Treating visible, gnarled, and enlarged veins.
There are two main ways of treating spider veins on the legs. The fist is Sclerotherapy in which a material known as a sclerosant is injected through a very tiny needle into the veins.
Flushing the vein with this material then causes the vein to scar over from the inside and therefore close it down. It is usual that more than one or several treatments may be necessary. The treatment is virtually painless, and the main
side effect is a temporary discoloration over the veins as it heals. Unfortunately, more veins may develop over time, so repeat treatments may be necessary. The second way of treating these is with a vascular laser. In this treatment,
a laser is used to create damage on the inside of the blood vessels instead of the injection. You still may need more than one treatment. The likelihood of discoloration is perhaps slightly less with the laser.
Although relatively painless, you may experience some side effects such as itching, burning, or redness at the treated site. These sensations usually fade within several minutes of completing the session. Rarely, some patients may experience mild muscle aches/cramps for the first couple of days. Wearing compression stockings after the treatment, along with avoiding exercise, exposure to heat, and direct sun, will help reduce discomfort. Gentle flexing of the legs may also help provide relief. Sedation is not necessary for this procedure.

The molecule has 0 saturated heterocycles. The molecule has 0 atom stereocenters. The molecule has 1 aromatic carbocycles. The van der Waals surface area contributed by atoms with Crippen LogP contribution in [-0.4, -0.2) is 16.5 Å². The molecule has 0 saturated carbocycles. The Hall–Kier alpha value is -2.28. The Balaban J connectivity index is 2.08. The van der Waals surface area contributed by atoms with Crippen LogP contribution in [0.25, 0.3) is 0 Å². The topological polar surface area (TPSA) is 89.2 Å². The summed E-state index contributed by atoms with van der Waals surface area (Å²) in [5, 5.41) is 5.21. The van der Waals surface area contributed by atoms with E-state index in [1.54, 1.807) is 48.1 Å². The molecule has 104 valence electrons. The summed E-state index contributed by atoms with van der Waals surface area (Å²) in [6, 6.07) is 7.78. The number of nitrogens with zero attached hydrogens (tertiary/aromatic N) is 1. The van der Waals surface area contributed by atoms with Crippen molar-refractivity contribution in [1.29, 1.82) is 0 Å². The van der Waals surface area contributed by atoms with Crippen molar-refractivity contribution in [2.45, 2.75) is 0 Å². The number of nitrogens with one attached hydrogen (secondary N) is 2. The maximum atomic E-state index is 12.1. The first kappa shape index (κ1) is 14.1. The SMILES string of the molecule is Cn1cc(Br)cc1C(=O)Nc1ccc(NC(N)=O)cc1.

Bruising is an expected part of the healing process and the treated areas will often look worse before healing. You will typically start to see results around 6-8 weeks after treatment with full results visible after two to three months. Keep in mind that Sclerotherapy can only target existing spider veins - if you are predisposed, you may need continuing treatments to target any new problem areas.